Mitral Valve Prolapse
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What is the mitral valve?
Your heart has four chambers (or “rooms”). The mitral valve controls the flow of blood between 2 of the chambers, called the left atrium and the left ventricle. Normally, when the heart relaxes in between beats, the 2 flaps of the mitral valve swing open to let blood flow from the atrium to the ventricle. The flaps normally open only one way and the blood only flows one way.
What is mitral valve prolapse?
If you have mitral valve prolapse, the flaps of the mitral valve don’t work properly. One of the flaps moves back into the atrium when the heart beats. When this happens, blood can flow backwards, from the ventricle back into the atrium. People are usually born with it. More women have it than men.
What are the symptoms of mitral valve prolapse?
Most people don’t know that they have mitral valve prolapse until a healthcare provider finds it during a physical exam. Some people may have symptoms that include the following:
- Feeling like your heart is racing or is skipping beats
- Chest pain that comes now and then
- Shortness of breath
- Anxiety or panic
DIAGNOSIS & TESTS
How do I know that I have mitral valve prolapse?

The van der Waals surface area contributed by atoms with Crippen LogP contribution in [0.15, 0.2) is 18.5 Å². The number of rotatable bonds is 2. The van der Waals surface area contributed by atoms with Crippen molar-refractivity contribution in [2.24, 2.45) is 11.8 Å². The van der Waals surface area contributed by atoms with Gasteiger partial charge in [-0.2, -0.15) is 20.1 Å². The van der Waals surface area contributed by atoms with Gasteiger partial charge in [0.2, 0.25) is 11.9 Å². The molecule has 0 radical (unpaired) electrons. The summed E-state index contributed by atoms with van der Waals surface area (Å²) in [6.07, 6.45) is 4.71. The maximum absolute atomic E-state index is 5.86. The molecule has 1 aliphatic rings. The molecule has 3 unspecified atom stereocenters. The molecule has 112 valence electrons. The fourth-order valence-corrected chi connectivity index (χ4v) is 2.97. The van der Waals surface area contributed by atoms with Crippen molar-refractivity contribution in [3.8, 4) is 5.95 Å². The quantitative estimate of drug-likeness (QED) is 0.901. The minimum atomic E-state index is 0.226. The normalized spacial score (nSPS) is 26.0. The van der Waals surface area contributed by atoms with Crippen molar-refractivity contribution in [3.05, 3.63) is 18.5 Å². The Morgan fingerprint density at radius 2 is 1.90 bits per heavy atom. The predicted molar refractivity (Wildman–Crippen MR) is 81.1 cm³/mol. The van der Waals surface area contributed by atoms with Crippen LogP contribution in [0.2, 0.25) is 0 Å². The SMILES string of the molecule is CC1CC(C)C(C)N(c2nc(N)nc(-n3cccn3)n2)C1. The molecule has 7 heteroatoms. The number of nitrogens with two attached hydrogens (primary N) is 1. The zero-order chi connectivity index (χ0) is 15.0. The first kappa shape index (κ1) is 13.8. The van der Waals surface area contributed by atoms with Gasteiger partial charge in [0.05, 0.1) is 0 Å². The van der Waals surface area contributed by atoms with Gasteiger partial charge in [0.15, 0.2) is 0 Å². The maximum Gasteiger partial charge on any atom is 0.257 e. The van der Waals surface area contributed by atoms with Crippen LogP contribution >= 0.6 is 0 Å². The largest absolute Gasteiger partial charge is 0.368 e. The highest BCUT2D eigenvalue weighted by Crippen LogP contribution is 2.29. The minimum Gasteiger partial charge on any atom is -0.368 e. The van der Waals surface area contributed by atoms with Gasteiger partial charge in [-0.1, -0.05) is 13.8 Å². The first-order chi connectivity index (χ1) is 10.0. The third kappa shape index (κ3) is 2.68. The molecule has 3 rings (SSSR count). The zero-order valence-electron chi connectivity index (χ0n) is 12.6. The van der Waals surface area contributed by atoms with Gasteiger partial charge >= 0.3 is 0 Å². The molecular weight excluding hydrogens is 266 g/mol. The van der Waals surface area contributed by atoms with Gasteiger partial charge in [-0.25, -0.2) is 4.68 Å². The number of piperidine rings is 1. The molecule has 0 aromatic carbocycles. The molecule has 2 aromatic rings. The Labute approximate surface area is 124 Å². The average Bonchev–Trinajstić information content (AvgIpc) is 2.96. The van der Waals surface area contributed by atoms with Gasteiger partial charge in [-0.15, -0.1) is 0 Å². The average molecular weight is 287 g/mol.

Usually, your healthcare provider will find mitral valve prolapse during a regular exam. When listening to your heart with a stethoscope, your healthcare provider may hear the flap of your mitral valve make a clicking sound. If blood is flowing back into the atrium, your healthcare provider will hear a “whooshing” sound. This sound is called a murmur.
To find out how well your valve is working, your healthcare provider may have you get an echocardiogram. The echocardiogram provides a picture of your heart that shows your valve as the blood flows through it. This can help your healthcare provider decide if you need treatment.
How is mitral valve prolapse treated?
Most people who have mitral valve prolapse don’t need any treatment. Only about 2 of every 100 people who have this condition have complications. Your healthcare provider will tell you if you need treatment.
Some people who have mitral valve prolapse have to limit participation in competitive sports. If your mitral valve prolapse causes chest pain or other symptoms, your healthcare provider might prescribe medicines such as beta blockers to make your symptoms better. Some people need surgery to fix the valve.
In serious cases of mitral valve prolapse, infection (called bacterial endocarditis) can occur in the valve after surgery or dental work. If you have mitral valve prolapse, check with your healthcare provider before dental work (including professional teeth cleaning) or other medical procedures. Your healthcare provider may prescribe antibiotics prior to the procedure to protect against infection.
QUESTIONS TO ASK YOUR HEALTHCARE PROVIDER
- How did I get mitral valve prolapse? Was I born with it?
- Is it life threatening?
- Do I need to make any changes to my lifestyle, such as diet or exercise?
- What are some symptoms that would indicate my condition is getting worse?
- Am I at risk for bacterial endocarditis?
- If so, what kind of medical or dental procedures put me at risk for infection?
- Will I need antibiotics before I have one of these procedures?
FOR MORE INFORMATION
Heart and Stroke Foundation of Canada
Current Management of Mitral Valve Prolapse by DP Bouknight, MD; RA O’Rourke, MD (06/01/00, http://www.aafp.org/afp/20000601/3343.html)